ECA Annual Membership Meeting
Multiemployer bargaining group hears a variety of reports and enjoys sunny Orlando.
by Lee Freeland
The beautiful Four Seasons Resort Orlando at Walt Disney World hosted the Elevator Contractors of America (ECA) Annual Membership Meeting on March 1-3. Your author was happy to represent ELEVATOR WORLD at the first such meeting EW has attended in many years, especially considering the perfect weather. He was welcomed with open arms by the approximately 75 attendees.
The ECA Board of Directors meeting took place throughout March 1. An evening Welcome Reception followed. Guests filtered in at the poolside “Orb” porch area of the Four Seasons for hors d’oeuvres, drinks and an avocado station.
Kicking off a morning full of interesting presentations, Steven DeGrenier welcomed attendees and introduced Pat Devine, partner at LTR Digital Group, who spoke on “Today’s Digital Customer: How Do You Connect in a Connected World?” His tips included:
- Always think “mobile first” in website design.
- Remember, there are only two types of people on the Internet: those who know about you and those who don’t.
- Ads are necessary now in social media, so unlike the pre-initial-product-offering days of social media sites when organic growth was enough, now, “You’ve got to pay to play.”
- Google Ads (formerly Google Adwords) should be mastered to make and achieve your marketing goals.
- “Be a data geek” to supplement your search-engine optimization with tools like Google Analytics.
Devine and Mike Klehr also talked about the ECA website (elevatorcontractors.org) redesign, expected to be live as of this story’s publication. More functional and attractive, it features a new “Members Area” with more options like forms, letters and agreements.
Ken Richman, ECA legal counsel and member of Burke, Warren, MacKay & Serritella, P.C., then presented “Whatever Happened to Employer Rights? Revisiting Sexual Harassment.” He explained that the Harvey Weinstein verdict and Me Too movement’s persistence bring new ambiguity to what is/is not sexual harassment. He also explained the laws on, updates concerning and things to look for in:
- Union dues in right-to-work states
- State of paid-time-off provisions versus paid sick leave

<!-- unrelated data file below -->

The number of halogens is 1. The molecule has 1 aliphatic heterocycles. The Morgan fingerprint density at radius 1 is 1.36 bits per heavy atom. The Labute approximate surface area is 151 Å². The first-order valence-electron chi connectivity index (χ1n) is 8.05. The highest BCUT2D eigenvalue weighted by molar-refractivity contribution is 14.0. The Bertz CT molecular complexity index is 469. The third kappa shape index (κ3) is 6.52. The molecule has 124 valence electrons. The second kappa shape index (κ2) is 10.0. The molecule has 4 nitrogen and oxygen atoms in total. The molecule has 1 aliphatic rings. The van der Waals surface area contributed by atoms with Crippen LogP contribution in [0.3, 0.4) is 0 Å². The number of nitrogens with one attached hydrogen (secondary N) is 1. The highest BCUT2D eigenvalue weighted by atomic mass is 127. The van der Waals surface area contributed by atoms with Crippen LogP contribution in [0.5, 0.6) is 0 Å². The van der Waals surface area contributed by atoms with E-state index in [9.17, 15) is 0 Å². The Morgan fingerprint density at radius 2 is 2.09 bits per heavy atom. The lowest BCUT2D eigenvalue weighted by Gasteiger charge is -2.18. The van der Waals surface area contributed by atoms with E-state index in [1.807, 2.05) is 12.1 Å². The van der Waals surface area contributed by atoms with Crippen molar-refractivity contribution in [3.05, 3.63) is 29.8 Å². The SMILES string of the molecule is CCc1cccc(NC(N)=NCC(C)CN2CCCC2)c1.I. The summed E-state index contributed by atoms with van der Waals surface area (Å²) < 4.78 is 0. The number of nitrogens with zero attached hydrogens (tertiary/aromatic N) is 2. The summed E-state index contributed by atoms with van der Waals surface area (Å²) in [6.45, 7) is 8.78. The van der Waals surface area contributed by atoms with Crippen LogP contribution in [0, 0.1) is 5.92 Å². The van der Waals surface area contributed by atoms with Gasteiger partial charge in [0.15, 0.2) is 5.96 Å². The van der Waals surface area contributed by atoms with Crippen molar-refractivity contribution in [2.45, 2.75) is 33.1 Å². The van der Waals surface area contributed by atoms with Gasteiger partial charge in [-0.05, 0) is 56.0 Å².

- The right to reject applicants with criminal histories
- How biometric data should be used and maintained
- Substance abuse and legalized recreational cannabis as they pertain to the collective bargaining agreement (CBA) and mandatory employee testing
- Employer liability and background checks
- Restriction on employee use of social media
- Progressive discipline
- Types of harassment and what to do when it is discovered and brought to you, as an employer (with many examples)
“The International Union of Elevator Constructors (IUEC) contract has a lot of positives,” Richman added, making the first of several glowing comments on the CBA and other ECA member/union relations over the two days of presentations.
Ed Hoefflinger, representing ECA, then spoke on the ECA “Model Safety & Progressive Discipline Policy,” a useful document member companies can use as a template (in whole or as a starting point) for consistent implementation. Recent changes to it include details on:
- Heat illness prevention
- Vehicle policy
- Incident investigation
Hoefflinger added that not much has happened with OSHA due to a lack of leadership nationally, although local presences are active and strong. Finally, he said an ECA Safety Committee is being formed to revise and enhance the association’s safety policy.
The final day was another morning of presentations (excluding a short, members-only business session), this time from union representatives. Elevator Industry Work Preservation Fund (EIWPF) National Coordinator Mark Mullins began by introducing IUEC officers Jim Bender, assistant general president, and Larry McGann, general secretary/treasurer. Bender, who handles arguments and arbitrations, said he’s been pleased to have gone two years since an arbitration. “We’ve been settling problems,” he said. “ECA’s been great in working out problems.” McGann added that ECA meetings are very helpful for all involved.